Whether or not you need to have a TV licence depends on the type of accommodation that you live in.
Student halls – you’ll need to be covered by a licence to watch TV in your room.
House or flat share with separate tenancy agreement – you’ll need to be covered by your own licence.
Property with joint tenancy – you’ll need one licence to cover the whole place.
You must remember that you need a TV licence to watch or record TV programmes, irrespective of what device you are using and how you receive them. So, you still need a licence if you are using a computer, laptop or mobile phone for example to receive pictures. Equally, receive them by cable, satellite, terrestrial, internet or any other way and you need that licence!
You need to be covered by a TV licence to download or watch BBC programmes on demand - including catch-up TV on BBC iPlayer. This applies to all devices including a smart TV, desktop computer or laptop, mobile phone, tablet, digital box, streaming stick or games console. Even if you access BBC iPlayer through another provider, such as Sky, Virgin Media, Freeview or BT; you must have a TV licence.
Remember - if you get caught without a TV licence you could face prosecution and a fine of up to £1,000 plus the cost of the licence and court costs.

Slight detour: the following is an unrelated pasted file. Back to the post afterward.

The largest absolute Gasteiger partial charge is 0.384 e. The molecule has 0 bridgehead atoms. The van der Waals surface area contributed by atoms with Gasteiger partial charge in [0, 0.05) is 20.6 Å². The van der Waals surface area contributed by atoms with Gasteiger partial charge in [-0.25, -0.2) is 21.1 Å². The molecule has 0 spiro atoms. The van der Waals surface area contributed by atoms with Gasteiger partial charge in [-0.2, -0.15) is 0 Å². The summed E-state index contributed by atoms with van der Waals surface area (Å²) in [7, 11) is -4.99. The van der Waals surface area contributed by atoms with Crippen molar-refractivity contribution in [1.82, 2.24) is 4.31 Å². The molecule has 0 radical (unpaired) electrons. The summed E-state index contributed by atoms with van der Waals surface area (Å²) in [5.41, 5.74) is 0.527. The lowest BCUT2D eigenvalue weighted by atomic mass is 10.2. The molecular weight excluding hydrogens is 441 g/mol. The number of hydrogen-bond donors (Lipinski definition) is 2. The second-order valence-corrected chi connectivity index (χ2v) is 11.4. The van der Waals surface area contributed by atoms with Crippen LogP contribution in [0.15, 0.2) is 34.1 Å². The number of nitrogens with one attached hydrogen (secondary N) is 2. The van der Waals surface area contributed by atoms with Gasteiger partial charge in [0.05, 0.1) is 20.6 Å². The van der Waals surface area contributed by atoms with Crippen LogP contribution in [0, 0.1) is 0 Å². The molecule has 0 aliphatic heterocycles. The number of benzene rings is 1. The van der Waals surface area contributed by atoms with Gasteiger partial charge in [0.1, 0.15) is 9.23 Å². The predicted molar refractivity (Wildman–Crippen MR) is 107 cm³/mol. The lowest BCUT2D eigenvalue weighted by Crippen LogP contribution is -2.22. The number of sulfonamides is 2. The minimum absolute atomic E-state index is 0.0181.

Check out the TV licensing website for more information that is specific to students.
If you are moving out of halls or other student accommodation, your licence does not automatically go with you; you need to notify TV Licensing of your new address for this to happen. You can update your details by visiting www.tvlicensing.co.uk and following the instructions.
If you are not staying at university over the summer and therefore don't need your TV licence again before it expires, you are entitled to a refund of any unused quarters which means three full calendar months. So, as long as you buy your licence in October and don't need it for the whole of July, August and September, you could be eligible for a refund.
Remember: The fine for not having a licence when you are using television receiving equipment is up to £1,000, plus court costs and the price of a licence too!
TV Licensing General Enquiries - 0300 790 6090
Current costs are £159 for a colour TV and £53.50 for a black and white one.
Scams are on the increase everywhere, which is why TV Licensing is working to help customers protect themselves against fraudsters. To help stop the scammers, we are asking people to Stop – Check – Ask if they receive any suspicious communications from TV Licensing.
If you are made aware of any suspicious emails, please forward them to firstname.lastname@example.org and they will investigate. If the email links to a scam website it will be taken down or blocked.
If you’ve already entered your personal details on a suspicious site, report it to Action Fraud immediately or call 0300 123 2040. And if you’ve provided any card or bank details, you should also speak to your bank straight away. To report any scam or suspicious emails, forward them to email@example.com and the National Cyber Security Centre (NCSC) will investigate. If the email links to a scam website it will be blocked or taken down.